Poor circulation. If a client has poor circulation her skin may appear purple or red, or pale. The nails may be very thick and difficult to cut. Giving your client a good massage will help stimulate circulation.
Ingrown toenails. This condition often results from improper nail cutting. Your client may have tried to give herself a pedicure and cut the nails improperly. Advise her to see you regularly to prevent the pain caused by ingrown nails and untended feet.
Irregular nail growth. This stems from neglect. It can occur when a nails grow long and begin to curves. Simply trim the nails.
Fungal infection. You’ll see dryness and scaling between or underneath the toes. There may be some discoloration or lifting of the toenails. The nails may appear white. A nail fungal infection is caused by a fungus that grows underneath the nail plate in a moist environment. Refer the client to a physician.
Split cuticles. This condition is caused by irregular nail growth. “I don’t recommend too much cuticle pushing for elderly clients,” says Miller. “When you get rid of the cuticle, you destroy the seal between the skin and the nail. Sometimes people will get yeast or bacterial infections that can swell and be very painful if the cuticle is removed.” Recommend lotion or cuticle cream to keep the cuticles supple between salon visits.
Thinning skin. As a person ages the skin loses its elasticity and becomes thinner. The skin is more delicate and bruises more easily. You have to use extreme care and gentleness.
Inability to feel pain. People with diabetes have decreased nerve sensation in their toes and feet, Pinski says. A diabetic may be prone to mild trauma such as burns or pressure ulcers, which can develop into sores and become infected without her realizing it. A client may suffer burns from having her feet soaked in water that’s too hot. In this case, you can’t depend on her to tell you when it hurts. You’ll have to make sure the water is comfortable for a client with the most sensitive skin.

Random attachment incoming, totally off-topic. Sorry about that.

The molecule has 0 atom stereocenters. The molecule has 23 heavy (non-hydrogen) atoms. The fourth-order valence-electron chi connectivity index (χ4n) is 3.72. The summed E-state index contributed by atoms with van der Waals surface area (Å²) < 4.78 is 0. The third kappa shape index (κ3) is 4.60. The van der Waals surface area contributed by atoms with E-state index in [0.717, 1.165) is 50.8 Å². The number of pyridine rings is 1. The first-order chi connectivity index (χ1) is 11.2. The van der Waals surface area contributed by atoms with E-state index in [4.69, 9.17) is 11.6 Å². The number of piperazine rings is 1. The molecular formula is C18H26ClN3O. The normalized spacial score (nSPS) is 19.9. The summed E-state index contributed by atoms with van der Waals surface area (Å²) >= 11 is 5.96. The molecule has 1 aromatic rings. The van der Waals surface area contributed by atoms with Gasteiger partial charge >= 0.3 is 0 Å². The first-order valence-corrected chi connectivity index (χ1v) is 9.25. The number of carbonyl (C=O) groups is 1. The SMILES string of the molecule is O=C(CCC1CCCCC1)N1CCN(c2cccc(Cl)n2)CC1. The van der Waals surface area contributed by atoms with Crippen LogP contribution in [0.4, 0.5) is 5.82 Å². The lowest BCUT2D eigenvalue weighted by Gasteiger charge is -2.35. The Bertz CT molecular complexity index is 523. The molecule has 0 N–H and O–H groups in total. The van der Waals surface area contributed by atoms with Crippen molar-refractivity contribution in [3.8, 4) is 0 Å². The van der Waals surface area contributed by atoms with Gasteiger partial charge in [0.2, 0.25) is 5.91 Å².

Any condition that decreases sensation or circulation increases the chance of infection, says Dr. Wesley Kobayashi, a dermatologist in Huntington Beach, Calif. Be very cautious. If you see an open sore, refer your client to a health professional immediately. Otherwise, use conservative care if your client has circulatory problems or diabetes. The key is to handle your client gently. Having a soft touch can prevent a disaster in the salon and demonstrate to your client that you care about her health.
Those Little Extras
Some nail technicians provide additional services to their clients to make their pedicure experience more pleasant.
“We have a hydraulic chair for our clients,” says McCormick. “It’s like a dental chair, except it has a longer base from the buttocks to the foot area.” The chair reclines, providing maximum comfort, especially for clients with back problems. It has a locking position for elderly clients or for people with small body frames so clients don’t fall off while their feet are soaking.
Talk to your client as you would a friend, McCormick suggests. If your client is hearing-impaired look her directly in the eye and speak to her in a slow, low tone. A person who has difficulty hearing can often read lip movements and facial expressions. Don’t worry about what to talk about. Striking up a conversation shouldn’t be too difficult. Remember to listen patiently. McCormick suggests. Let your client talk if she wants to talk. “Elderly clients often have interesting stories to tell and you can learn from them.”